Per her family’s request, Agnes Bawara, an SCC student from Togo, says she carries a small knife for protection. Bawara said she can’t wait to finish school and go home. “We don’t have … people going crazy and killing each other,” she said, referring to the daily news of shooters and violence in the U.S.

The latest Gallup Poll shows that nearly 50 percent of women in the U.S. don’t feel safe walking home at night regardless of where they live. This fear of the unknown after dark is somewhat baseless because random, violent crime isn’t all that common. That risk might be low because of the precautions women have already been taking.

Still, that caution isn’t usually directed at the people women are closest to, which is where the real danger lies.

Close To Home

Politifact reports that over 900 women are murdered by a spouse, a boyfriend or an ex-boyfriend every year in the U.S. The latest report by the nonprofit Violence Policy Center reports that this trend has actually gone up 11 percent as of 2016, which is the most current data available. However, there are discrepancies in reporting because the FBI does not consider an “ex-boyfriend/girlfriend” as an intimate partner while the CDC does consider it one.

During 2015, 1,604 American women were killed by someone they knew, while only 116 were killed by a stranger, according to the New York Times article “Women’s Lives Cut Short.”Domestic violence is an epidemic where one in four American women have suffered physical or sexual abuse by an intimate partner. The U.S. has the highest rate of domestic abuse out all of the high-income countries, according to the World Health Organization.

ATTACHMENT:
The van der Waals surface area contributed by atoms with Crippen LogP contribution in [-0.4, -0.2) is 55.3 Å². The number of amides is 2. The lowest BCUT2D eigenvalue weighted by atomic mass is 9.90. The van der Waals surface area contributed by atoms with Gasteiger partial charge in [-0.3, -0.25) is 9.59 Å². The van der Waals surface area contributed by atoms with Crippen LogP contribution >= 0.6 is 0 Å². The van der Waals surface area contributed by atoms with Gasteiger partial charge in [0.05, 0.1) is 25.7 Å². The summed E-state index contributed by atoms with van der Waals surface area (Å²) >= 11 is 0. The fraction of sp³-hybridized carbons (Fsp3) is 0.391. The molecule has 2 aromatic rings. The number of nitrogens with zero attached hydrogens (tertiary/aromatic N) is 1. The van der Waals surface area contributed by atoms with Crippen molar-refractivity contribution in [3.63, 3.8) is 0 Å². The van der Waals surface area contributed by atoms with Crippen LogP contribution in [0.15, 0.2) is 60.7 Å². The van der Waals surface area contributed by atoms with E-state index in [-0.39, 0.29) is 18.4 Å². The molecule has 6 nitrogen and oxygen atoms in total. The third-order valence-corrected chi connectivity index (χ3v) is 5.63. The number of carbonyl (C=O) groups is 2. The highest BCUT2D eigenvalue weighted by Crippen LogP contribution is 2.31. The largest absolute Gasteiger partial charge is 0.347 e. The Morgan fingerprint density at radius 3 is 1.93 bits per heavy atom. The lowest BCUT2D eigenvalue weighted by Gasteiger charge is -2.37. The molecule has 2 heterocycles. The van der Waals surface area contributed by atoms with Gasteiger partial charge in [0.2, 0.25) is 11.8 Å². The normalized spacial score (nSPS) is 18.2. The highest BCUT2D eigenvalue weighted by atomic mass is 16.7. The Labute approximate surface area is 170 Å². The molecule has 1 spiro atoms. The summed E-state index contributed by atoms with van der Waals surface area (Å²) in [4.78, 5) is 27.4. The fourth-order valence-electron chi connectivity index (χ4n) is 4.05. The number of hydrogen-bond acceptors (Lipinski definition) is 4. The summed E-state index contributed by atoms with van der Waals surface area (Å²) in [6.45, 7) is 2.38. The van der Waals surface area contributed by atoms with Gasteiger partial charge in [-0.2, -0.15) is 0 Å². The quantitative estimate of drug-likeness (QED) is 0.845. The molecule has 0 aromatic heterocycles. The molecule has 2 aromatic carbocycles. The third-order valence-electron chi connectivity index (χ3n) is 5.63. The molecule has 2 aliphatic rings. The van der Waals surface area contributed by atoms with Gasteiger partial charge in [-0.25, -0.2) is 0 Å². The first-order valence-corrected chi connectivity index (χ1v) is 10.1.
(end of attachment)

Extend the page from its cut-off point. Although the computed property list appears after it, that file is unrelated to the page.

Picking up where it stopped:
High-income countries such as the Germany, Norway and Canada all see far lower rates of domestic violence than the U.S. does.


We have laws: violence against women is a crime. But it is debatable whether these laws are actually enforced.

In January 2015, the country witnessed this when Brock Turner, a Stanford University student on a swimming scholarship, was found guilty of three felony counts of sexual assault after being caught in the act of raping an unconscious woman in California. Turner was sentenced to six months in jail, but was released after only three months.

Adding to the debate of women’s rights is the expiration of the Violence Against Women Act (VAWA), which after being delayed twice was allowed to expire during the government shutdown. The VAWA is now on a partial and temporary budget approval, but it’s future remains unclear.

The VAWA was signed into law with bipartisan support in 1994. The act provides funding to investigate and prosecute crimes against women, as well as fund the Office on Violence Against Women, which is part of the Department of Justice.

When even bipartisan legislation like the VAWA faces serious opposition and delay with the added threat of non-renewal, it gives the appearance that justice and equality for women remain up for debate.

“I don’t think the laws in the U.S. are respected. I don’t think women are respected,” Bawara said. “And it’s getting worse and worse.”